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Coupled effects of mechanics, geometry, and chemistry on bio-membrane behavior

Citation

Giang, Ha Thanh (2013) Coupled effects of mechanics, geometry, and chemistry on bio-membrane behavior. Dissertation (Ph.D.), California Institute of Technology. http://resolver.caltech.edu/CaltechTHESIS:06062013-102758695

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Abstract

Lipid bilayer membranes are models for cell membranes--the structure that helps regulate cell function. Cell membranes are heterogeneous, and the coupling between composition and shape gives rise to complex behaviors that are important to regulation. This thesis seeks to systematically build and analyze complete models to understand the behavior of multi-component membranes.

We propose a model and use it to derive the equilibrium and stability conditions for a general class of closed multi-component biological membranes. Our analysis shows that the critical modes of these membranes have high frequencies, unlike single-component vesicles, and their stability depends on system size, unlike in systems undergoing spinodal decomposition in flat space. An important implication is that small perturbations may nucleate localized but very large deformations. We compare these results with experimental observations.

We also study open membranes to gain insight into long tubular membranes that arise for example in nerve cells. We derive a complete system of equations for open membranes by using the principle of virtual work. Our linear stability analysis predicts that the tubular membranes tend to have coiling shapes if the tension is small, cylindrical shapes if the tension is moderate, and beading shapes if the tension is large. This is consistent with experimental observations reported in the literature in nerve fibers. Further, we provide numerical solutions to the fully nonlinear equilibrium equations in some problems, and show that the observed mode shapes are consistent with those suggested by linear stability. Our work also proves that beadings of nerve fibers can appear purely as a mechanical response of the membrane.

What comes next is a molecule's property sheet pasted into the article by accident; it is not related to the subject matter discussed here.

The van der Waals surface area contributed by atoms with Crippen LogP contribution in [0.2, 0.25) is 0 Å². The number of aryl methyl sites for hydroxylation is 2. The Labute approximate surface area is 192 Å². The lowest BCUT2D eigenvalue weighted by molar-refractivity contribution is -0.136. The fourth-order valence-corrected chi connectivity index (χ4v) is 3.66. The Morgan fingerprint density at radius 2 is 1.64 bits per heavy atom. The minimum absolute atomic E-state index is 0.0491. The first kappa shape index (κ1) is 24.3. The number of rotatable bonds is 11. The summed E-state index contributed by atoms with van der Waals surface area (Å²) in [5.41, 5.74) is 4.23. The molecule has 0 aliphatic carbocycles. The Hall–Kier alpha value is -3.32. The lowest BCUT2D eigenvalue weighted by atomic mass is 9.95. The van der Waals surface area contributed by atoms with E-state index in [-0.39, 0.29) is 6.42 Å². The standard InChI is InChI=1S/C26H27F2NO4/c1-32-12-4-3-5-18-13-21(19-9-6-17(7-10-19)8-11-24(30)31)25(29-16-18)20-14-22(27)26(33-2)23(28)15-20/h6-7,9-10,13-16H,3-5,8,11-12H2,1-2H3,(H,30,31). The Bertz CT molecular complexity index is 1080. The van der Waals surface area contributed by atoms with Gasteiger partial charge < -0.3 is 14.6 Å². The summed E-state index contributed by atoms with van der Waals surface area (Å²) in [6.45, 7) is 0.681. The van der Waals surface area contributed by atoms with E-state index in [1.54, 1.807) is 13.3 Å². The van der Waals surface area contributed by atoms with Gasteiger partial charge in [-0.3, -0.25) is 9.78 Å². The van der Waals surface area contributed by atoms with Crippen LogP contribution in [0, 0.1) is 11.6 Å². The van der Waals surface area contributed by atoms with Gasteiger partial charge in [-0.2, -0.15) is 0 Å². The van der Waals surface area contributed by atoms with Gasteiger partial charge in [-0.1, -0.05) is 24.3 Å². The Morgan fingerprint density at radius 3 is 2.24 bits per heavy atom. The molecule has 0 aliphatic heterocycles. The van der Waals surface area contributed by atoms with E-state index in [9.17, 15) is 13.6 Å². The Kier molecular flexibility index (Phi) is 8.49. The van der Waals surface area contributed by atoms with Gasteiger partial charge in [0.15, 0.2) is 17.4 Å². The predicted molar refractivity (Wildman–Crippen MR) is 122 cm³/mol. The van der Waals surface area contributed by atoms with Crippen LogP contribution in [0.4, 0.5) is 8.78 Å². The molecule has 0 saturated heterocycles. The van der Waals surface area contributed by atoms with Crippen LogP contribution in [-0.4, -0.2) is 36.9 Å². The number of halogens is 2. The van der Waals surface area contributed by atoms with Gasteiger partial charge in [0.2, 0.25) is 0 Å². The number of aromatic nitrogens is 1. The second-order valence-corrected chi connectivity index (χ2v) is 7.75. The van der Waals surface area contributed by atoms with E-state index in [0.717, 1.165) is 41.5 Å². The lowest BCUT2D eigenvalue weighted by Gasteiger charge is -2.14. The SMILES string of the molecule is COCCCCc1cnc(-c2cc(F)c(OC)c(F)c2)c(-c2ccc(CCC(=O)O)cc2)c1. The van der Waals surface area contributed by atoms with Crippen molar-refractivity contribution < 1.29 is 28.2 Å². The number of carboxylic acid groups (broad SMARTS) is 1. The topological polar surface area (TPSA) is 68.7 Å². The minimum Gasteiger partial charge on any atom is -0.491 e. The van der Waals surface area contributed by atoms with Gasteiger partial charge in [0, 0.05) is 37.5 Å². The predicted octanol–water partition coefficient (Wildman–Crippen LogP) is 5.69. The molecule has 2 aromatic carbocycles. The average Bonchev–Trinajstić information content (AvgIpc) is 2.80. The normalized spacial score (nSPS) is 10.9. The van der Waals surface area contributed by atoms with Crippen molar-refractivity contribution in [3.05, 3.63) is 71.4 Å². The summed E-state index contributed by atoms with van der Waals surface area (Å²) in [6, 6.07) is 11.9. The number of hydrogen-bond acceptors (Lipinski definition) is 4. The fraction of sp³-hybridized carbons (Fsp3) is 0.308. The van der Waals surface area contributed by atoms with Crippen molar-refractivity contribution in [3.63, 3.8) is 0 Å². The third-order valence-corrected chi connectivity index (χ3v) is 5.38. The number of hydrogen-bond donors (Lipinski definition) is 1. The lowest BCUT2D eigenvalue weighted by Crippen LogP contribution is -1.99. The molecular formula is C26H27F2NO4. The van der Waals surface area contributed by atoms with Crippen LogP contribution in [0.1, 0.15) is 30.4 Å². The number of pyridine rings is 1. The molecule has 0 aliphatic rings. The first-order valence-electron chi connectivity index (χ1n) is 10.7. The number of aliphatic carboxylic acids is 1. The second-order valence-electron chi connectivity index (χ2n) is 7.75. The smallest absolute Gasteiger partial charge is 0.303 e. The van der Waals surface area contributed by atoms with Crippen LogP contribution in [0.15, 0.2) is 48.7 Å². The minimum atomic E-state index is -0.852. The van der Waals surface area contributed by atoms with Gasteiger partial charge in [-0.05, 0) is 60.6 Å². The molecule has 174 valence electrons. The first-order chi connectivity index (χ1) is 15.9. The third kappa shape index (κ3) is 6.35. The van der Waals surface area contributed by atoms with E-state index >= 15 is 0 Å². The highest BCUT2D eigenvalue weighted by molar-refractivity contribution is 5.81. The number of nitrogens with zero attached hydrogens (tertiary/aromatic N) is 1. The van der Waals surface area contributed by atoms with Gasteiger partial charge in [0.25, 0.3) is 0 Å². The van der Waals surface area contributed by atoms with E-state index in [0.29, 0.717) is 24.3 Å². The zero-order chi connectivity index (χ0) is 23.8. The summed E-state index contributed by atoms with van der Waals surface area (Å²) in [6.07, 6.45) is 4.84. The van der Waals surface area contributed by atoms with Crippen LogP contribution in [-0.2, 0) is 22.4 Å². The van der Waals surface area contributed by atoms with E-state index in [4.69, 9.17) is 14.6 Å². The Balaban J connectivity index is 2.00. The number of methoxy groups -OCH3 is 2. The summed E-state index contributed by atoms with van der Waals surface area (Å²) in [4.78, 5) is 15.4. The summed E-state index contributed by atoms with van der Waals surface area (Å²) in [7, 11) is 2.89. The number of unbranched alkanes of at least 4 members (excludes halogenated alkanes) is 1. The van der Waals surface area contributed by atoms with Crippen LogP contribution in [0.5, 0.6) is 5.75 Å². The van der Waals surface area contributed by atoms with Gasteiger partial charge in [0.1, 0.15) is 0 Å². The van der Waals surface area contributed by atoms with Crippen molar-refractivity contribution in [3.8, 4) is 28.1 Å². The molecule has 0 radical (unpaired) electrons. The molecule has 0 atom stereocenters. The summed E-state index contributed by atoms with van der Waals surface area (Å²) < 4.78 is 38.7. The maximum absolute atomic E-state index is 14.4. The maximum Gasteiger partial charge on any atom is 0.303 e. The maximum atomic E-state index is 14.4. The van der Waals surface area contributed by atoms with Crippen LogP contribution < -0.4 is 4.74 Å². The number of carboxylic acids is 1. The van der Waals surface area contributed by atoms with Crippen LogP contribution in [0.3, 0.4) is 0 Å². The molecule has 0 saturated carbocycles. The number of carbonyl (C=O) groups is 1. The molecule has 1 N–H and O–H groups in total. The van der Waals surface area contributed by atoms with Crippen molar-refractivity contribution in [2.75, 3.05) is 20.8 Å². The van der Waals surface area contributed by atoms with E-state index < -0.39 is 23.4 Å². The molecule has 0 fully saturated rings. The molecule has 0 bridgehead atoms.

Item Type:Thesis (Dissertation (Ph.D.))
Subject Keywords:lipid bilayer, membrane, stability, heterogeneous
Degree Grantor:California Institute of Technology
Division:Engineering and Applied Science
Major Option:Mechanical Engineering
Thesis Availability:Public (worldwide access)
Research Advisor(s):
  • Bhattacharya, Kaushik
Thesis Committee:
  • Lapusta, Nadia (chair)
  • Ravichandran, Guruswami
  • Phillips, Robert B.
  • Bhattacharya, Kaushik
Defense Date:30 May 2013
Record Number:CaltechTHESIS:06062013-102758695
Persistent URL:http://resolver.caltech.edu/CaltechTHESIS:06062013-102758695
Default Usage Policy:No commercial reproduction, distribution, display or performance rights in this work are provided.
ID Code:7851
Collection:CaltechTHESIS
Deposited By: Ha Giang
Deposited On:06 Jun 2013 22:43
Last Modified:06 Jun 2013 22:43

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